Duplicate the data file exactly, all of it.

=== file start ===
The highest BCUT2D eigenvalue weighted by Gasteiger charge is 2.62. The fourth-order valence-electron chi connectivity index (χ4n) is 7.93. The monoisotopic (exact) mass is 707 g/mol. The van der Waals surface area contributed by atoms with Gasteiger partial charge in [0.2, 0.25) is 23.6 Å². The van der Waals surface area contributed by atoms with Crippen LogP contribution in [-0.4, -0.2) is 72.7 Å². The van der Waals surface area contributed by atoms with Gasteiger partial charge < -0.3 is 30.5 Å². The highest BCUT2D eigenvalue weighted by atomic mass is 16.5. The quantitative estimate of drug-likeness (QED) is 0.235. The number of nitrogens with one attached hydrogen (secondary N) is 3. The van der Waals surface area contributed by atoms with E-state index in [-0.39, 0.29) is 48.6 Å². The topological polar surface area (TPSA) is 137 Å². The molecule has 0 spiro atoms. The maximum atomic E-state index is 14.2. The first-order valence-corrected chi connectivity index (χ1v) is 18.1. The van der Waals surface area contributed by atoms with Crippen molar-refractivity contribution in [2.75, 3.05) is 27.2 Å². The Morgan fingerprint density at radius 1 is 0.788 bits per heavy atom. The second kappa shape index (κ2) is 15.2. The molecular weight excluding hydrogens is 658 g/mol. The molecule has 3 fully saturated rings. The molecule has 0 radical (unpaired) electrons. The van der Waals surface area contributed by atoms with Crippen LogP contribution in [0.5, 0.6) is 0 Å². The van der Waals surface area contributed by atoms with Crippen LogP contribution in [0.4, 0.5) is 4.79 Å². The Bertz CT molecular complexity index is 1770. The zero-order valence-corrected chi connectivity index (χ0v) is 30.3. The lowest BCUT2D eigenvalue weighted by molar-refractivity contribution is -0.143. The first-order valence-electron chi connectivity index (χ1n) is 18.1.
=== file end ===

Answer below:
The highest BCUT2D eigenvalue weighted by Gasteiger charge is 2.62. The fourth-order valence-electron chi connectivity index (χ4n) is 7.93. The monoisotopic (exact) mass is 707 g/mol. The van der Waals surface area contributed by atoms with Gasteiger partial charge in [0.2, 0.25) is 23.6 Å². The van der Waals surface area contributed by atoms with Crippen LogP contribution in [-0.4, -0.2) is 72.7 Å². The van der Waals surface area contributed by atoms with Gasteiger partial charge < -0.3 is 30.5 Å². The highest BCUT2D eigenvalue weighted by atomic mass is 16.5. The quantitative estimate of drug-likeness (QED) is 0.235. The number of nitrogens with one attached hydrogen (secondary N) is 3. The van der Waals surface area contributed by atoms with E-state index in [-0.39, 0.29) is 48.6 Å². The topological polar surface area (TPSA) is 137 Å². The molecule has 0 spiro atoms. The maximum atomic E-state index is 14.2. The first-order valence-corrected chi connectivity index (χ1v) is 18.1. The van der Waals surface area contributed by atoms with Crippen molar-refractivity contribution in [2.75, 3.05) is 27.2 Å². The Morgan fingerprint density at radius 1 is 0.788 bits per heavy atom. The second kappa shape index (κ2) is 15.2. The molecular weight excluding hydrogens is 658 g/mol. The molecule has 3 fully saturated rings. The molecule has 0 radical (unpaired) electrons. The van der Waals surface area contributed by atoms with Crippen LogP contribution in [0.5, 0.6) is 0 Å². The van der Waals surface area contributed by atoms with Crippen LogP contribution in [0.4, 0.5) is 4.79 Å². The Bertz CT molecular complexity index is 1770. The zero-order valence-corrected chi connectivity index (χ0v) is 30.3. The lowest BCUT2D eigenvalue weighted by molar-refractivity contribution is -0.143. The first-order valence-electron chi connectivity index (χ1n) is 18.1.